Kind neighbours launch Share A Meal campaign to build community spirit | UK | News (Reports)


Aldi: Joe Delaney shares his tips for healthy meals on a budget

It may not sound like much, but she knew the impact this simple act could make to someone’s life. She was repaying the kindness that she had experienced 18 years earlier after experiencing a terrible accident in 2002. While out riding her horse bolted under a tree that was too low for her, causing extensive injuries to her face and arm that left her incapacitated. But despite being a newcomer in Thorncombe, the tiny Dorset village rallied round and gave her the support and friendship she desperately needed. The small acts of kindness she received from neighbours have stayed with her and now this gratitude has been transformed into a movement. 

Together with nutritionist Jane Clarke, editor Catherine Fenton and PR manager Laura Nathan, she is launching Share A Meal today.

The campaign also has the backing of Bake Off’s Prue Leith and MasterChef’s Gregg Wallace who have provided recipes. The Hairy Bikers and Michelin star chef Phil Howard have also pitched in.

The campaign is urging us, just once or twice a week, to make an extra portion of food to share with neighbours.

This could be someone living on their own who has lost the motivation to cook or an elderly vulnerable person who is self-isolating because of Covid.

The campaign’s motto is Every Street a Village, which harks back to an idea of a forgotten sense of togetherness.


Small acts of kindness received from neighbours have been turned into a movement (Image: Getty )

While the erosion of traditional community bonds has been evident in the UK’s big cities for several years, Covid-19 has thrown this into stark relief, exposing how isolated some individuals are.

Sarah explained: “Villagers have a centuries-old legacy of coming together, helping one another out.

“If one person couldn’t get their harvest done on time, their friends would pitch in. What was good for your neighbour was good for you.

“But we have lost much of that community spirit and this year it has become all too clear what holes there are in society, and the number of people who get left behind.

“That’s why we wanted to make every street a village. You don’t have to think bigger than a few doors down from you but the difference you can make is huge.

“I believe in the ripple effect of kindness. When you do something for someone else it makes you both feel better. And then maybe they will pass it on, or you will be encouraged to do it again.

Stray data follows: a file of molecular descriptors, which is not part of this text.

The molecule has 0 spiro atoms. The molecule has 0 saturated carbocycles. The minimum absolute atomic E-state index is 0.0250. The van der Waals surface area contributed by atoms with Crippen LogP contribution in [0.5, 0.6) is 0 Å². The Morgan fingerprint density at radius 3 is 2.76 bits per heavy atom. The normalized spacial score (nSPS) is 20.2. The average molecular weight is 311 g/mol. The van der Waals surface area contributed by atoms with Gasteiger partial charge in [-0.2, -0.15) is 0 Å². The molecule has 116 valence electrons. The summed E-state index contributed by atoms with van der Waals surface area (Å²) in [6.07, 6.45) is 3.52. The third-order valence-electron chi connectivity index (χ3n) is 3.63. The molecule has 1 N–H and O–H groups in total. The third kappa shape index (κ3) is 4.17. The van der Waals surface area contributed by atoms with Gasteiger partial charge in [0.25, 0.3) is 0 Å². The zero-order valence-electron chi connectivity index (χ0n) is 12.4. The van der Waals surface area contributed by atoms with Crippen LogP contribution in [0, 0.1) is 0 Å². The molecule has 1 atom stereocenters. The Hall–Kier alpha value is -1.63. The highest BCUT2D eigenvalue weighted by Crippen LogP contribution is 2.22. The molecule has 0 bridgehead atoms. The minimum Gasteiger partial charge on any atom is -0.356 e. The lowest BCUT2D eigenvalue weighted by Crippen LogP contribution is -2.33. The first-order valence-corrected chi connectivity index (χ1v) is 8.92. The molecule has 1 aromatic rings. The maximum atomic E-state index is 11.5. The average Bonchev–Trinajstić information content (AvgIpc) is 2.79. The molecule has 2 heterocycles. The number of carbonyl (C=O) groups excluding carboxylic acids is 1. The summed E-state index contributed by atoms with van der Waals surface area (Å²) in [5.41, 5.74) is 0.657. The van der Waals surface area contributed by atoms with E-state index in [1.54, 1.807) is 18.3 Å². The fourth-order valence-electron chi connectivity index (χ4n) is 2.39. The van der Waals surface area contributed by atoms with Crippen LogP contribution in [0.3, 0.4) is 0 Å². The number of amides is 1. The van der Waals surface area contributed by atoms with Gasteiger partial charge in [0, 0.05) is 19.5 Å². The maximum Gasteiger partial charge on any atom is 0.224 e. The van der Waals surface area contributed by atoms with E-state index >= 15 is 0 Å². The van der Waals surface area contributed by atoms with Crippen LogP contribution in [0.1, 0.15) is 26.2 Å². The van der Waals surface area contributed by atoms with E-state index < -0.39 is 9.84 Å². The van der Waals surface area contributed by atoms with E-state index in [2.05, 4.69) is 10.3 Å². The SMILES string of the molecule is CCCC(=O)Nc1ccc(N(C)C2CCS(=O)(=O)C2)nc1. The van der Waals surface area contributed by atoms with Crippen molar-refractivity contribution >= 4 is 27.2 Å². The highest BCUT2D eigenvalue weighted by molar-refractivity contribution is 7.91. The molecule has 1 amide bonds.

“I had only lived in Thorncombe a few months, but neighbours showed me so much kindness. One made me homemade soup every single day, others did my shopping or looked after my cats.

“I was enveloped in the warmth of a small community, and this is what we want to share here.”

To get up and running Share A Meal has had many supporters volunteer their time and expertise, including website developler Den Creative and graphic designer Jenny Semple.

The Utley Foundation, a charitable trust, has made a generous donation to the cost of the food photography.

Depending on local restrictions, meals could be eaten together in one person’s house or garden.

Prue Leith

The campaign also has the backing of Prue Leith (Image: PA)

But if households are prohibited from mingling, people can still help by dropping off meals. The Share A Meal website offers one-pot recipes that are delicious as well as simple to prepare.

And nutritionist Jane Clarke hopes to show people how to eat healthily, heartily and seasonally in the process.

She said: “My daughter and I were already cooking for our neighbours and it just made sense to make it bigger, to make it a national campaign.

“It is about connection with your community. It doesn’t need to be complicated – we want to show that really wonderful healthy food can be simple.

“Budgets are stretched so we have made the ideas accessible. It can just be a bowl of delicious soup.

“Share a Meal is for everyone. From villages, to cities, from older people to a student living in halls.

“Covid has exposed vulnerabilities we didn’t realise were there – or we chose not to see. A simple act of kindness goes a long way. There is no better way to connect than through food.”

Bake Off judge Prue Leith and her niece Peta, a former chef at London’s The Ivy, donated a vegetable curry recipe.

Prue said: “It’s a lovely idea to cook a simple meal for a neighbour who lives alone. Peta and I hope you will have fun creating and sharing this delicious curry.”

Gregg Wallace added: “We can make a difference and have a positive impact – we just need to reach out.”

Jane Clarke

Nutritionist Jane Clarke hopes to show people how to eat healthily (Image: PA)

Other suggestions have come from chef Andreas Winghert, who has 15 years experience in top end restaurants, including Lucknam Park Hotel near Bath.

He said: “Food triggers memories, it is such a powerful force. It can build relationships and create friendships – that’s why this is such a wonderful idea. People will feel happier about themselves because they have done something good.

“This isn’t about cooking something high end – it’s about going back to basics. A wonderful shepherd’s pie or a classic bolognese is delicious, hearty and healthy.

“As it gets darker and people can’t get out it will get very lonely for some. There is a tough winter ahead so to have something to look forward to is so important.”



This site uses Akismet to reduce spam. Learn how your comment data is processed.